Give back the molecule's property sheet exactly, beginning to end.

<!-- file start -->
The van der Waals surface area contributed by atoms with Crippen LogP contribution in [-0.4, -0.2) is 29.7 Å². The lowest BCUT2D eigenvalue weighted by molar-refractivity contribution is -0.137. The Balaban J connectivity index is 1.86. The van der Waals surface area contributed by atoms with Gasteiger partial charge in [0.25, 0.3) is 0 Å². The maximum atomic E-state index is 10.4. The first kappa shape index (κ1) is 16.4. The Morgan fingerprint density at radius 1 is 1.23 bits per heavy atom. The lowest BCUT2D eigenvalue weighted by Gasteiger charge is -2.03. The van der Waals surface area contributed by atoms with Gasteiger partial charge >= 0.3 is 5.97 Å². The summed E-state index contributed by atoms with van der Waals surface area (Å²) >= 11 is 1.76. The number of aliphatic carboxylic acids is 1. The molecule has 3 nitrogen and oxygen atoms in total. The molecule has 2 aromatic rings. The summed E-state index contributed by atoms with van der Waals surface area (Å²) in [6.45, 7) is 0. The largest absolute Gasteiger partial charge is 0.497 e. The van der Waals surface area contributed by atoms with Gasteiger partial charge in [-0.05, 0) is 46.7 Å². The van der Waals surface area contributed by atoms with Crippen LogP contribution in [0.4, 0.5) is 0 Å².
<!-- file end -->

The van der Waals surface area contributed by atoms with Crippen LogP contribution in [-0.4, -0.2) is 29.7 Å². The lowest BCUT2D eigenvalue weighted by molar-refractivity contribution is -0.137. The Balaban J connectivity index is 1.86. The van der Waals surface area contributed by atoms with Gasteiger partial charge in [0.25, 0.3) is 0 Å². The maximum atomic E-state index is 10.4. The first kappa shape index (κ1) is 16.4. The Morgan fingerprint density at radius 1 is 1.23 bits per heavy atom. The lowest BCUT2D eigenvalue weighted by Gasteiger charge is -2.03. The van der Waals surface area contributed by atoms with Gasteiger partial charge >= 0.3 is 5.97 Å². The summed E-state index contributed by atoms with van der Waals surface area (Å²) >= 11 is 1.76. The number of aliphatic carboxylic acids is 1. The molecule has 3 nitrogen and oxygen atoms in total. The molecule has 2 aromatic rings. The summed E-state index contributed by atoms with van der Waals surface area (Å²) in [6.45, 7) is 0. The largest absolute Gasteiger partial charge is 0.497 e. The van der Waals surface area contributed by atoms with Gasteiger partial charge in [-0.05, 0) is 46.7 Å². The van der Waals surface area contributed by atoms with Crippen LogP contribution in [0.4, 0.5) is 0 Å².